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Measures of SES for Electronic Health Record-based Research

  • Joan A. Casey
    Correspondence
    Address correspondence to: Joan A. Casey, PhD, University of California, Berkeley, 2199 Addison St., Room 13B, Berkeley CA 94720
    Affiliations
    Robert Wood Johnson Foundation Health and Society Scholars Program, University of California, San Francisco, California

    Department of Environmental Science, Policy, and Management, University of California, Berkeley, California
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  • Jonathan Pollak
    Affiliations
    Department of Environmental Health and Engineering, Johns Hopkins Bloomberg School of Public Health, Baltimore, Maryland
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  • M. Maria Glymour
    Affiliations
    Department of Epidemiology and Biostatistics, University of California, San Francisco School of Medicine, San Francisco, California
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  • Elizabeth R. Mayeda
    Affiliations
    Department of Epidemiology and Biostatistics, University of California, San Francisco School of Medicine, San Francisco, California

    Department of Epidemiology, University of California, Los Angeles Fielding School of Public Health, Los Angeles, California
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  • Annemarie G. Hirsch
    Affiliations
    Department of Epidemiology and Health Services Research, Geisinger Health System, Danville, Pennsylvania
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  • Brian S. Schwartz
    Affiliations
    Department of Environmental Health and Engineering, Johns Hopkins Bloomberg School of Public Health, Baltimore, Maryland

    Department of Epidemiology, Johns Hopkins Bloomberg School of Public Health, Baltimore, Maryland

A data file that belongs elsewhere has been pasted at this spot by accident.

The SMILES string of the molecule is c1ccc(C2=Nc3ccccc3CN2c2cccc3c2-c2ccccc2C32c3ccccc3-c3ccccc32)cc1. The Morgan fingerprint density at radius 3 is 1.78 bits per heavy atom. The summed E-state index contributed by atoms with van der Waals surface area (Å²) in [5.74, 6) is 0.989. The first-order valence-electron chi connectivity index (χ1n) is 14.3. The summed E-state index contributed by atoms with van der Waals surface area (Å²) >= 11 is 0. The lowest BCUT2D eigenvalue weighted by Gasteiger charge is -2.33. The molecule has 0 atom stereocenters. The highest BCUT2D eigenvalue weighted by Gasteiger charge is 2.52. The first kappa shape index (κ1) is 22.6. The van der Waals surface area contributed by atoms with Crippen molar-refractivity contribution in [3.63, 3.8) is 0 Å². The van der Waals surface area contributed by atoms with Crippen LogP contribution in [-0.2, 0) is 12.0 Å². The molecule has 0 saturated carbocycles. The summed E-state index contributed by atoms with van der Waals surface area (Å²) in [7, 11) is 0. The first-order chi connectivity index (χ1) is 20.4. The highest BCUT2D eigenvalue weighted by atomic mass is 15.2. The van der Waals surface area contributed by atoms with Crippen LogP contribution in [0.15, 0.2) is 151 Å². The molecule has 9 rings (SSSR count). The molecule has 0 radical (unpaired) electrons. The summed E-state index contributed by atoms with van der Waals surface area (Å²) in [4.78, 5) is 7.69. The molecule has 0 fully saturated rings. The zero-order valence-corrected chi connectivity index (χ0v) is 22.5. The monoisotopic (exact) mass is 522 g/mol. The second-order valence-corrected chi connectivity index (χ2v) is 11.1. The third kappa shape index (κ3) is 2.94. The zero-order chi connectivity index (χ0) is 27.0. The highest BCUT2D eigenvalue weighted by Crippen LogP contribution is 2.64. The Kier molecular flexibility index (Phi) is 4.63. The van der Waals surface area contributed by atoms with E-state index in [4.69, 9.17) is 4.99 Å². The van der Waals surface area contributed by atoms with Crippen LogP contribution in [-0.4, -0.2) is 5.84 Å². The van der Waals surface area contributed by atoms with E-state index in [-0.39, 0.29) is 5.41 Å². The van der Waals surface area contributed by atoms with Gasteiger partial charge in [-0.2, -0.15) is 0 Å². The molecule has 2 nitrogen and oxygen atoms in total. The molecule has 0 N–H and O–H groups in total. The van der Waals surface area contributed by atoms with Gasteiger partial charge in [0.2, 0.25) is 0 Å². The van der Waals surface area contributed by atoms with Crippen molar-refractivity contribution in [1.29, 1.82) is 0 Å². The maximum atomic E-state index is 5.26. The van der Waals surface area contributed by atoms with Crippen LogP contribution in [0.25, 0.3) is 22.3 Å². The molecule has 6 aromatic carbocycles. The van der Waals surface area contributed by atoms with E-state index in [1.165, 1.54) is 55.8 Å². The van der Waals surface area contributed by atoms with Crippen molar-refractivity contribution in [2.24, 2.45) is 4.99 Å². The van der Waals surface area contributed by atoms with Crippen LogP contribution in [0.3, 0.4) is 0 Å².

Department of Medicine, Johns Hopkins School of Medicine, Baltimore, Maryland

    Center for Health Research, Geisinger Health System, Danville, Pennsylvania
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Published:December 11, 2017DOI:https://doi.org/10.1016/j.amepre.2017.10.004

      Introduction

      Although infrequently recorded in electronic health records (EHRs), measures of SES are essential to describe health inequalities and account for confounding in epidemiologic research. Medical Assistance (i.e., Medicaid) is often used as a surrogate for SES, but correspondence between conventional SES and Medical Assistance has been insufficiently studied.

      Methods

      Geisinger Clinic EHR data from 2001 to 2014 and a 2014 questionnaire were used to create six SES measures: EHR-derived Medical Assistance and proportion of time under observation on Medical Assistance; educational attainment, income, and marital status; and area-level poverty. Analyzed in 2016–2017, associations of SES measures with obesity, hypertension, type 2 diabetes, chronic rhinosinusitis, fatigue, and migraine headache were assessed using weighted age- and sex-adjusted logistic regression.

      Results

      Among 5,550 participants (interquartile range, 39.6–57.5 years, 65.9% female), 83% never used Medical Assistance. All SES measures were correlated (Spearman’s p≤0.4). Medical Assistance was significantly associated with all six health outcomes in adjusted models. For example, the OR for prevalent type 2 diabetes associated with Medical Assistance was 1.7 (95% CI=1.3, 2.2); the OR for high school versus college graduates was 1.7 (95% CI=1.2, 2.5). Medical Assistance was an imperfect proxy for SES: associations between conventional SES measures and health were attenuated <20% after adjustment for Medical Assistance.

      Conclusions

      Because systematically collected SES measures are rarely available in EHRs and are unlikely to appear soon, researchers can use EHR-based Medical Assistance to describe inequalities. As SES has many domains, researchers who use Medical Assistance to evaluate the association of SES with health should expect substantial unmeasured confounding.
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